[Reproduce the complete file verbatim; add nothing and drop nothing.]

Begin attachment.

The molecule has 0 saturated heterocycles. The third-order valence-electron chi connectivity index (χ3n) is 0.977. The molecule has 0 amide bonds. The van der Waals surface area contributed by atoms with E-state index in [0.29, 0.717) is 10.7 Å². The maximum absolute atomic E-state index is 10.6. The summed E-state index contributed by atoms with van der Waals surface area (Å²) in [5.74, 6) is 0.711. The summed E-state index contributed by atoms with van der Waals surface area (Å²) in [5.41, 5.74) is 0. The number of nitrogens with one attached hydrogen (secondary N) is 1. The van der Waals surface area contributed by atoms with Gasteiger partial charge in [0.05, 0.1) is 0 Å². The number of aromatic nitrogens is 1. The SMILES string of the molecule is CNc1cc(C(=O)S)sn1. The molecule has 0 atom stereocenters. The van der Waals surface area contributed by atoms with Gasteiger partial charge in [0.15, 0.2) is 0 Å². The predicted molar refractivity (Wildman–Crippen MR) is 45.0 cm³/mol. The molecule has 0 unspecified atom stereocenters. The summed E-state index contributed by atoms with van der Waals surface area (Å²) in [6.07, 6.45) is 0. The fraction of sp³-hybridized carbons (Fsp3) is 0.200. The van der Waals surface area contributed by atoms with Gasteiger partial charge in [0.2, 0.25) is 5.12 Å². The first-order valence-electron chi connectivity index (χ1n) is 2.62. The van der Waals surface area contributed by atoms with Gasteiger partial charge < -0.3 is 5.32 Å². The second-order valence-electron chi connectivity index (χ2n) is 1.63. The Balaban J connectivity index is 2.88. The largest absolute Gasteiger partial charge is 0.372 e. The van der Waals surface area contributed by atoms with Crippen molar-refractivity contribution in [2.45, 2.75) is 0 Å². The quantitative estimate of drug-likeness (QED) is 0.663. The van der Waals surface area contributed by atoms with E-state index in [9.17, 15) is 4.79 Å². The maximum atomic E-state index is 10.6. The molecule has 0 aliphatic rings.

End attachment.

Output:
The molecule has 0 saturated heterocycles. The third-order valence-electron chi connectivity index (χ3n) is 0.977. The molecule has 0 amide bonds. The van der Waals surface area contributed by atoms with E-state index in [0.29, 0.717) is 10.7 Å². The maximum absolute atomic E-state index is 10.6. The summed E-state index contributed by atoms with van der Waals surface area (Å²) in [5.74, 6) is 0.711. The summed E-state index contributed by atoms with van der Waals surface area (Å²) in [5.41, 5.74) is 0. The number of nitrogens with one attached hydrogen (secondary N) is 1. The van der Waals surface area contributed by atoms with Gasteiger partial charge in [0.05, 0.1) is 0 Å². The number of aromatic nitrogens is 1. The SMILES string of the molecule is CNc1cc(C(=O)S)sn1. The molecule has 0 atom stereocenters. The van der Waals surface area contributed by atoms with Gasteiger partial charge in [0.15, 0.2) is 0 Å². The predicted molar refractivity (Wildman–Crippen MR) is 45.0 cm³/mol. The molecule has 0 unspecified atom stereocenters. The summed E-state index contributed by atoms with van der Waals surface area (Å²) in [6.07, 6.45) is 0. The fraction of sp³-hybridized carbons (Fsp3) is 0.200. The van der Waals surface area contributed by atoms with Gasteiger partial charge in [0.2, 0.25) is 5.12 Å². The first-order valence-electron chi connectivity index (χ1n) is 2.62. The van der Waals surface area contributed by atoms with Gasteiger partial charge < -0.3 is 5.32 Å². The second-order valence-electron chi connectivity index (χ2n) is 1.63. The Balaban J connectivity index is 2.88. The largest absolute Gasteiger partial charge is 0.372 e. The van der Waals surface area contributed by atoms with Crippen molar-refractivity contribution in [2.45, 2.75) is 0 Å². The quantitative estimate of drug-likeness (QED) is 0.663. The van der Waals surface area contributed by atoms with E-state index in [9.17, 15) is 4.79 Å². The maximum atomic E-state index is 10.6. The molecule has 0 aliphatic rings.